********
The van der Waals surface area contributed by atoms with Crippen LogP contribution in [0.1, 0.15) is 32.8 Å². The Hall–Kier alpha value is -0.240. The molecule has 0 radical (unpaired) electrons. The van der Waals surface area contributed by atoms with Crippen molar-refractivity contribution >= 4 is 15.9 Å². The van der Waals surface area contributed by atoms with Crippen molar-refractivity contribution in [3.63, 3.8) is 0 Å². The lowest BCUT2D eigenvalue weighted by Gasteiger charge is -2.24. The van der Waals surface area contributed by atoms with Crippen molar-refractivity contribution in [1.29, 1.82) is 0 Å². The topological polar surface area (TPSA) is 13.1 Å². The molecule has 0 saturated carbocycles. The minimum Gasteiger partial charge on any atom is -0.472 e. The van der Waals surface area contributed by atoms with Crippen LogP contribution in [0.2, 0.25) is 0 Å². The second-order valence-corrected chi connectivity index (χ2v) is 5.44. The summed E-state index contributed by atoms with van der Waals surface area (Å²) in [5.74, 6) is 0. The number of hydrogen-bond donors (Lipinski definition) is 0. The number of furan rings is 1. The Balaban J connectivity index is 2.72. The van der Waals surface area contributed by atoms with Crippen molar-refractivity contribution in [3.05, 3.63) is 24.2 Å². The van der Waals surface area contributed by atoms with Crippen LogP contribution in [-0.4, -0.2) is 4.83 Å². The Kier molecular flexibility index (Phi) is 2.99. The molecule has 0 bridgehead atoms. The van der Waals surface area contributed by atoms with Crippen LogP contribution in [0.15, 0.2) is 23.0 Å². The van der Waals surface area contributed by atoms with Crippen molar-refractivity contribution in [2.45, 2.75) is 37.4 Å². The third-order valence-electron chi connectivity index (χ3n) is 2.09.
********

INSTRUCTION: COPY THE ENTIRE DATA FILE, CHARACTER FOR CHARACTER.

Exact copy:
The van der Waals surface area contributed by atoms with Crippen LogP contribution in [0.1, 0.15) is 32.8 Å². The Hall–Kier alpha value is -0.240. The molecule has 0 radical (unpaired) electrons. The van der Waals surface area contributed by atoms with Crippen molar-refractivity contribution >= 4 is 15.9 Å². The van der Waals surface area contributed by atoms with Crippen molar-refractivity contribution in [3.63, 3.8) is 0 Å². The lowest BCUT2D eigenvalue weighted by Gasteiger charge is -2.24. The van der Waals surface area contributed by atoms with Crippen molar-refractivity contribution in [1.29, 1.82) is 0 Å². The topological polar surface area (TPSA) is 13.1 Å². The molecule has 0 saturated carbocycles. The minimum Gasteiger partial charge on any atom is -0.472 e. The van der Waals surface area contributed by atoms with Crippen LogP contribution in [0.2, 0.25) is 0 Å². The second-order valence-corrected chi connectivity index (χ2v) is 5.44. The summed E-state index contributed by atoms with van der Waals surface area (Å²) in [5.74, 6) is 0. The number of hydrogen-bond donors (Lipinski definition) is 0. The number of furan rings is 1. The Balaban J connectivity index is 2.72. The van der Waals surface area contributed by atoms with Crippen molar-refractivity contribution in [3.05, 3.63) is 24.2 Å². The van der Waals surface area contributed by atoms with Crippen LogP contribution in [-0.4, -0.2) is 4.83 Å². The Kier molecular flexibility index (Phi) is 2.99. The molecule has 0 bridgehead atoms. The van der Waals surface area contributed by atoms with Crippen LogP contribution in [0.15, 0.2) is 23.0 Å². The van der Waals surface area contributed by atoms with Crippen molar-refractivity contribution in [2.45, 2.75) is 37.4 Å². The third-order valence-electron chi connectivity index (χ3n) is 2.09.